Victoria's Secret Model Goes Public About On-Set Sexual Assault

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Victoria's Secret model Bridget Malcolm has revealed that she has been sexually assaulted while on set and hit back at Karl Lagerfeld, who recently said he was "fed up" of hearing about models' and actors' experiences of sexual harassment.
Malcolm, 26, was in the public eye last month after she opened up about her struggles with body dysmorphia and apologized for promoting 'clean eating.'
Writing on Instagram and Twitter on Thursday, Malcolm said: "I have been sexually assaulted on set multiple times," before addressing comments made by Lagerfeld in an interview with Numéro this week. "I wonder @KarlLagerfeld what existence is like when you are part of the ruling class in society. Women will not be dressed by misogyny anymore. Shame on you. #Metoo," she wrote.
In the article, Lagerfeld made a string of controversial statements, including that he has had enough of the #BalanceTonPorc movement (the French counterpart to #MeToo), and that he was surprised it has taken the women so long to remember being assaulted or harassed. He then noted that the movement hasn't affected how he operates at work. "I read somewhere that now you must ask a model if she is comfortable with posing," he said. "It's simply too much, from now on, as a designer, you can’t do anything."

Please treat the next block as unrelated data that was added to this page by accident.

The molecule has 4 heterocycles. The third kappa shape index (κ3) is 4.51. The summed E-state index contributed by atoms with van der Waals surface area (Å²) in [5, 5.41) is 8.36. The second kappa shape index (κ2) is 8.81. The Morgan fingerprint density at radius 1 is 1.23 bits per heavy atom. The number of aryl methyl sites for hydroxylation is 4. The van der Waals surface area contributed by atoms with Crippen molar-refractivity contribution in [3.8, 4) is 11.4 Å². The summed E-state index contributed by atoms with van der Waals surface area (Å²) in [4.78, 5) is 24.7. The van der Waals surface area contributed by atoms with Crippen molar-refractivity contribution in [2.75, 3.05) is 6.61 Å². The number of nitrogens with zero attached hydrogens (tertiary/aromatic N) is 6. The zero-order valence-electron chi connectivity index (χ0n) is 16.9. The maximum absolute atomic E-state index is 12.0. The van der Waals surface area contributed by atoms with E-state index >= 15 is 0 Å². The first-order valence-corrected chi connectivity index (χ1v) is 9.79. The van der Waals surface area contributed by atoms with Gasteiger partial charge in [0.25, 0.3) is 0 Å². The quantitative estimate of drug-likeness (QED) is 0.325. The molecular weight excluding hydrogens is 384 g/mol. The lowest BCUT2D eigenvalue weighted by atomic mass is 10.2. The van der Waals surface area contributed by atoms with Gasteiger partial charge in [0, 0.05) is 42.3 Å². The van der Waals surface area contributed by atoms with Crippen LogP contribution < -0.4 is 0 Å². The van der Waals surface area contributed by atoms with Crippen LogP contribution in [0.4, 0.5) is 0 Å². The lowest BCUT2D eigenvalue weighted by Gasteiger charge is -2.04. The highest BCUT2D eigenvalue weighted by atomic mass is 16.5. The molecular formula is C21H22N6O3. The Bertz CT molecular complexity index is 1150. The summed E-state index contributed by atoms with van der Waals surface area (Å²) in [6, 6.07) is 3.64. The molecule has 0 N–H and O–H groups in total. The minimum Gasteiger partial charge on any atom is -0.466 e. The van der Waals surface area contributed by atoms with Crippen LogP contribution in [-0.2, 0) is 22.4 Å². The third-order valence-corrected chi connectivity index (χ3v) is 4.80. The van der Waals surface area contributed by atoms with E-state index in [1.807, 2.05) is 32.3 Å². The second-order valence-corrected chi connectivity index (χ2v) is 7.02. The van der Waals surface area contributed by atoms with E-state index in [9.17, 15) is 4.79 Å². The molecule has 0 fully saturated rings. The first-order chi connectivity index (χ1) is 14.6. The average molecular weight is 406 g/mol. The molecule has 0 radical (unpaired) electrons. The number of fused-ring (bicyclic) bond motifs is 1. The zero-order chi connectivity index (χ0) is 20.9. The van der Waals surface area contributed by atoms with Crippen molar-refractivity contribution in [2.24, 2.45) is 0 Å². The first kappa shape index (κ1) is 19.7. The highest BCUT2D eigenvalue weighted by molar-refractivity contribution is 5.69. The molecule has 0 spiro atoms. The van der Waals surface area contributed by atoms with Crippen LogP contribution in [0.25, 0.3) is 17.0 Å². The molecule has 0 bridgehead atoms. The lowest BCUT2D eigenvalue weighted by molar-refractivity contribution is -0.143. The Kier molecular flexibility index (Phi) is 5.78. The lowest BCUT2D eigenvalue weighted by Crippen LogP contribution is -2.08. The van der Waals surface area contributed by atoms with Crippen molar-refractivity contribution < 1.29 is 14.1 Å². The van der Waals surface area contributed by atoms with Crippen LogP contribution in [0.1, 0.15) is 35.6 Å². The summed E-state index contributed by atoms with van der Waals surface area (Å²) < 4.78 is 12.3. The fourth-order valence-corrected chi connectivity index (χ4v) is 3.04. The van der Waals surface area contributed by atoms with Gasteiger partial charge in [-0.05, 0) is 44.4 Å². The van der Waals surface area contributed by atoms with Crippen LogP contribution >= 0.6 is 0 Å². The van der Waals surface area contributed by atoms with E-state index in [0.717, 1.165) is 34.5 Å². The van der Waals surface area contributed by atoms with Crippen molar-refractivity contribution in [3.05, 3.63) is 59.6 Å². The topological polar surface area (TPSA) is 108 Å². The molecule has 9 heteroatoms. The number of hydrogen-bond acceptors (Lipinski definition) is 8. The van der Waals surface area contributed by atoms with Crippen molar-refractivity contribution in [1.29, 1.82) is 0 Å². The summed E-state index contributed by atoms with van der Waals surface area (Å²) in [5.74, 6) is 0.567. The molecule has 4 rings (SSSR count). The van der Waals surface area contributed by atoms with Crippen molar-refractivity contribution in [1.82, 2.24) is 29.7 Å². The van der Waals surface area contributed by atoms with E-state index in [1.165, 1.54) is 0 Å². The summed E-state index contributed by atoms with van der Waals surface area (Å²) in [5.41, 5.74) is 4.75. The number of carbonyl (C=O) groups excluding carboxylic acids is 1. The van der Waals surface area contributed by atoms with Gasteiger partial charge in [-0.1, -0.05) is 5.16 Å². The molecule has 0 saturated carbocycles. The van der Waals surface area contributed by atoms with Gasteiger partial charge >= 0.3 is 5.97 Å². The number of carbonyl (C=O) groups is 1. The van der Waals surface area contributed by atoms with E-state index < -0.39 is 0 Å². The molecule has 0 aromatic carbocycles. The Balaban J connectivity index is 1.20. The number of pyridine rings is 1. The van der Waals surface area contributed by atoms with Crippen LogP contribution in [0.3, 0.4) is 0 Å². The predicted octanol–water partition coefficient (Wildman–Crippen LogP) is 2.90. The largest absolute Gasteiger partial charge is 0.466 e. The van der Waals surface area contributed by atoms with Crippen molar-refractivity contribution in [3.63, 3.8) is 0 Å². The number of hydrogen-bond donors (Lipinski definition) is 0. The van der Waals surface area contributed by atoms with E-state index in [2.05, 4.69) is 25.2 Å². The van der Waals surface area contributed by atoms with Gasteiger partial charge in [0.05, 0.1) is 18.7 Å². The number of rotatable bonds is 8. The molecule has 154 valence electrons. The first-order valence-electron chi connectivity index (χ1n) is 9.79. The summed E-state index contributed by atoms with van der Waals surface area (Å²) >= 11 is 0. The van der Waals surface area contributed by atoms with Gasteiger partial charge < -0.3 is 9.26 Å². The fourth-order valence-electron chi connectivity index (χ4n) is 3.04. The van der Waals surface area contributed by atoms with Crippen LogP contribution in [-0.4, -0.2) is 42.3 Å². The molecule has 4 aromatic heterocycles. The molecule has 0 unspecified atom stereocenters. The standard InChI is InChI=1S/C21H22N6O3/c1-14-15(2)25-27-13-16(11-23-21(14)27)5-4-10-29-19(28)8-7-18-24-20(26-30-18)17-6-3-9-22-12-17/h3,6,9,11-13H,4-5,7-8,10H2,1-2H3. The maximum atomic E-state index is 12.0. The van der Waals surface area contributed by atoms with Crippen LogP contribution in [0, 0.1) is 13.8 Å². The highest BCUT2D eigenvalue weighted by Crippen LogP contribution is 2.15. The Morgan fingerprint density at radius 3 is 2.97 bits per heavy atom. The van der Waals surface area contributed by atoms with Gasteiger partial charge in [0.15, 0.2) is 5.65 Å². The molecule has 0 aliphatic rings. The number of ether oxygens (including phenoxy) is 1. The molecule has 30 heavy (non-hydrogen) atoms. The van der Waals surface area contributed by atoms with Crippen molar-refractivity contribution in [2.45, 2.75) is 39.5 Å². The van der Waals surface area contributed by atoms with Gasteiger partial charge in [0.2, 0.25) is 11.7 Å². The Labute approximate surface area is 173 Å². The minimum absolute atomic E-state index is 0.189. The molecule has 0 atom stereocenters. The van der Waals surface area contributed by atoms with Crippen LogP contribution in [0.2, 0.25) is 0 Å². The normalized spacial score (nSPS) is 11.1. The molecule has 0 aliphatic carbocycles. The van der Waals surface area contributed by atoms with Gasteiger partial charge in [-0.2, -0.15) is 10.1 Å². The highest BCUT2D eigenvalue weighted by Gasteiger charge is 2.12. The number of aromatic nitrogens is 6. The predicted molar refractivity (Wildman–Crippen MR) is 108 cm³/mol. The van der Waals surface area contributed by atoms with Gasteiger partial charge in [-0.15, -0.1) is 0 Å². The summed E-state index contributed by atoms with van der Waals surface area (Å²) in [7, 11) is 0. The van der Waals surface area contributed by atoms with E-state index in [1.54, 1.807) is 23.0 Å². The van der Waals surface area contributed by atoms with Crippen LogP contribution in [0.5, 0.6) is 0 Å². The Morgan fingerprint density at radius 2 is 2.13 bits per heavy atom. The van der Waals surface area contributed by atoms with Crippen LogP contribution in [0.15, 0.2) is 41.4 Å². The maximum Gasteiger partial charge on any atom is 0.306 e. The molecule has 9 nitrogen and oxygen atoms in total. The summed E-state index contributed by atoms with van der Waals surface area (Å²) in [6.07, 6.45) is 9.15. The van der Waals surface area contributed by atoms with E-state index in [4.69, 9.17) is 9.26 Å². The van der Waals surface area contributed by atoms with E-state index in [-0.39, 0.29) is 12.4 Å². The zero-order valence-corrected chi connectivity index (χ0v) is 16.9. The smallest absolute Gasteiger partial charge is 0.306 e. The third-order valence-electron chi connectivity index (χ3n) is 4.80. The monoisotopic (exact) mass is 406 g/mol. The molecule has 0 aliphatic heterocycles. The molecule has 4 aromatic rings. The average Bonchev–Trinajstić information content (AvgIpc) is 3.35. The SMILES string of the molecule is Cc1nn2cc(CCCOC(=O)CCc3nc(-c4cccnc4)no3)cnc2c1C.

He then went on to defend "poor" Karl Templer, Interview's former creative director who was accused by three models of sexual harassment in February. "I don’t believe a single word of it," Lagerfeld said of the allegations. "A girl complained he tried to pull her pants down and he is instantly excommunicated from a profession that up until then had venerated him. It's unbelievable. If you don’t want your pants pulled about, don’t become a model! Join a nunnery, there’ll always be a place for you in the convent. They’re recruiting even!"

If you don’t want your pants pulled about, don’t become a model! Join a nunnery

Karl Largerfeld
Malcom has spoken out about sexual misconduct in fashion before. In a blog post in February, titled "How To Protect Yourself As A Woman In The Fashion Industry," she said that models who "didn't play along" with "handsy photographers and editors" were branded as "hard to work with" and "cold." "Dealing with these people was a constant balancing act; how to come across as ‘cool’ and ‘fun’ without getting assaulted," she continued. "It was being in a position where you were being worn down, where you couldn’t come out and say a hard ‘no’ because of the power imbalance. And, if the worst did happen, it was keeping quiet, bottling up the pain inside, and dealing with it in all your future relationships and endeavors."

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